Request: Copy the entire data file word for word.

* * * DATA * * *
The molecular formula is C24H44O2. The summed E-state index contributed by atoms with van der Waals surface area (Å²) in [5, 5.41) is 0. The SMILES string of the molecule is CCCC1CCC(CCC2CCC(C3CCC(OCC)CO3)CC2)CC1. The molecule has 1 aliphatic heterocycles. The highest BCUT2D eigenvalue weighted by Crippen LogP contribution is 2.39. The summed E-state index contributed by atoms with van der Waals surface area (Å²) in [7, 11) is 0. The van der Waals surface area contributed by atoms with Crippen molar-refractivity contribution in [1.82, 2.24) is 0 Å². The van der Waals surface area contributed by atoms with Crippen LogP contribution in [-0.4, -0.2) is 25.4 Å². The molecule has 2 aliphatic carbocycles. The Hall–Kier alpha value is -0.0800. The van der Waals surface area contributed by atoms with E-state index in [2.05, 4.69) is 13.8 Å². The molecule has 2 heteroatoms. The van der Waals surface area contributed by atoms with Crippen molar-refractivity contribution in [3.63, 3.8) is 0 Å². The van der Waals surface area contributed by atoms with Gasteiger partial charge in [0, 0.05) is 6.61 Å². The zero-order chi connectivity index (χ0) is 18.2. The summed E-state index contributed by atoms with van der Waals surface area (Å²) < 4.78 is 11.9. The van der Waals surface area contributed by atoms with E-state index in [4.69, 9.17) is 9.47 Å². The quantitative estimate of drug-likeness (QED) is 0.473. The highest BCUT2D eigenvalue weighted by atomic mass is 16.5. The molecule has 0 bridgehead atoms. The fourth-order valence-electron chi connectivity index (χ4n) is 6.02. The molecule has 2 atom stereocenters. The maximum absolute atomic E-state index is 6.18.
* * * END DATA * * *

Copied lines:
The molecular formula is C24H44O2. The summed E-state index contributed by atoms with van der Waals surface area (Å²) in [5, 5.41) is 0. The SMILES string of the molecule is CCCC1CCC(CCC2CCC(C3CCC(OCC)CO3)CC2)CC1. The molecule has 1 aliphatic heterocycles. The highest BCUT2D eigenvalue weighted by Crippen LogP contribution is 2.39. The summed E-state index contributed by atoms with van der Waals surface area (Å²) in [7, 11) is 0. The van der Waals surface area contributed by atoms with Crippen molar-refractivity contribution in [1.82, 2.24) is 0 Å². The van der Waals surface area contributed by atoms with Crippen LogP contribution in [-0.4, -0.2) is 25.4 Å². The molecule has 2 aliphatic carbocycles. The Hall–Kier alpha value is -0.0800. The van der Waals surface area contributed by atoms with E-state index in [2.05, 4.69) is 13.8 Å². The molecule has 2 heteroatoms. The van der Waals surface area contributed by atoms with Crippen molar-refractivity contribution in [3.63, 3.8) is 0 Å². The van der Waals surface area contributed by atoms with Gasteiger partial charge in [0, 0.05) is 6.61 Å². The zero-order chi connectivity index (χ0) is 18.2. The summed E-state index contributed by atoms with van der Waals surface area (Å²) < 4.78 is 11.9. The van der Waals surface area contributed by atoms with E-state index in [4.69, 9.17) is 9.47 Å². The quantitative estimate of drug-likeness (QED) is 0.473. The highest BCUT2D eigenvalue weighted by atomic mass is 16.5. The molecule has 0 bridgehead atoms. The fourth-order valence-electron chi connectivity index (χ4n) is 6.02. The molecule has 2 atom stereocenters. The maximum absolute atomic E-state index is 6.18.